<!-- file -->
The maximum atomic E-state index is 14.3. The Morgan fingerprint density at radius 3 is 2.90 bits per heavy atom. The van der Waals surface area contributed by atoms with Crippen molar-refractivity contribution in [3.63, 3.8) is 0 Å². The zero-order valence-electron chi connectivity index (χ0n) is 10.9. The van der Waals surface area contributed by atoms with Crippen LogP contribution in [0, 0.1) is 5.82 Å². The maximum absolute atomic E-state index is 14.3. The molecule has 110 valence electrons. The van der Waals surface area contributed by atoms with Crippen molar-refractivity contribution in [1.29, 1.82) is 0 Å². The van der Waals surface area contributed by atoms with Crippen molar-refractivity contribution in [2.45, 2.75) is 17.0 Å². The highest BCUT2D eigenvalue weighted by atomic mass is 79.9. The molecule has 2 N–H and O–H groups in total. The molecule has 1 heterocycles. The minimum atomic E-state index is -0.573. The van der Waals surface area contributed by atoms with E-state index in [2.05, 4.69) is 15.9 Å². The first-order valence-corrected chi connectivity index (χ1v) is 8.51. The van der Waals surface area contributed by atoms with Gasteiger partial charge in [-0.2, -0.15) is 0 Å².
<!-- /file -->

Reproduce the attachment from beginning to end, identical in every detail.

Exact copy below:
The maximum atomic E-state index is 14.3. The Morgan fingerprint density at radius 3 is 2.90 bits per heavy atom. The van der Waals surface area contributed by atoms with Crippen molar-refractivity contribution in [3.63, 3.8) is 0 Å². The zero-order valence-electron chi connectivity index (χ0n) is 10.9. The van der Waals surface area contributed by atoms with Crippen LogP contribution in [0, 0.1) is 5.82 Å². The maximum absolute atomic E-state index is 14.3. The molecule has 110 valence electrons. The van der Waals surface area contributed by atoms with Crippen molar-refractivity contribution in [1.29, 1.82) is 0 Å². The van der Waals surface area contributed by atoms with Crippen molar-refractivity contribution in [2.45, 2.75) is 17.0 Å². The highest BCUT2D eigenvalue weighted by atomic mass is 79.9. The molecule has 2 N–H and O–H groups in total. The molecule has 1 heterocycles. The minimum atomic E-state index is -0.573. The van der Waals surface area contributed by atoms with E-state index in [2.05, 4.69) is 15.9 Å². The first-order valence-corrected chi connectivity index (χ1v) is 8.51. The van der Waals surface area contributed by atoms with Gasteiger partial charge in [-0.2, -0.15) is 0 Å².